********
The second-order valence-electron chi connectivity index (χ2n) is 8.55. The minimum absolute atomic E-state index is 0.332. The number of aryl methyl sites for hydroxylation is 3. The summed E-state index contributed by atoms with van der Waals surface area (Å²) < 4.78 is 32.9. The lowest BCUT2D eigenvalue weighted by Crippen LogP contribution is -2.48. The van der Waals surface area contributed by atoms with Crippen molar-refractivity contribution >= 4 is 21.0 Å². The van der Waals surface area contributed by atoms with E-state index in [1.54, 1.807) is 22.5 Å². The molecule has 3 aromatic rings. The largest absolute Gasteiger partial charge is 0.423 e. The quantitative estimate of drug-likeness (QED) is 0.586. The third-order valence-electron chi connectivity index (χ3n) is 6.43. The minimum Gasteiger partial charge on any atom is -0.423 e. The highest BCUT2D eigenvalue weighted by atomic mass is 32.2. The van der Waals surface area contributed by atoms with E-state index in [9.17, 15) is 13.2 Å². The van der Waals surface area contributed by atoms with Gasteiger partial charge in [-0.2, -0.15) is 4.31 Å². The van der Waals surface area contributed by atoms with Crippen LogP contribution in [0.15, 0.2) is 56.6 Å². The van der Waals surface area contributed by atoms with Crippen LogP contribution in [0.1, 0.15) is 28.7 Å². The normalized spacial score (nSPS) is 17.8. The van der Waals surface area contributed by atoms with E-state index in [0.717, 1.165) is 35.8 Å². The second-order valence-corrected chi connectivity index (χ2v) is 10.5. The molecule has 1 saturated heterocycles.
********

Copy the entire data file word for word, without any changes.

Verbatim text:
The second-order valence-electron chi connectivity index (χ2n) is 8.55. The minimum absolute atomic E-state index is 0.332. The number of aryl methyl sites for hydroxylation is 3. The summed E-state index contributed by atoms with van der Waals surface area (Å²) < 4.78 is 32.9. The lowest BCUT2D eigenvalue weighted by Crippen LogP contribution is -2.48. The van der Waals surface area contributed by atoms with Crippen molar-refractivity contribution >= 4 is 21.0 Å². The van der Waals surface area contributed by atoms with E-state index in [1.54, 1.807) is 22.5 Å². The molecule has 3 aromatic rings. The largest absolute Gasteiger partial charge is 0.423 e. The quantitative estimate of drug-likeness (QED) is 0.586. The third-order valence-electron chi connectivity index (χ3n) is 6.43. The minimum Gasteiger partial charge on any atom is -0.423 e. The highest BCUT2D eigenvalue weighted by atomic mass is 32.2. The van der Waals surface area contributed by atoms with E-state index in [9.17, 15) is 13.2 Å². The van der Waals surface area contributed by atoms with Gasteiger partial charge in [-0.2, -0.15) is 4.31 Å². The van der Waals surface area contributed by atoms with Crippen LogP contribution in [0.15, 0.2) is 56.6 Å². The van der Waals surface area contributed by atoms with Crippen LogP contribution in [0.1, 0.15) is 28.7 Å². The normalized spacial score (nSPS) is 17.8. The van der Waals surface area contributed by atoms with E-state index in [0.717, 1.165) is 35.8 Å². The second-order valence-corrected chi connectivity index (χ2v) is 10.5. The molecule has 1 saturated heterocycles.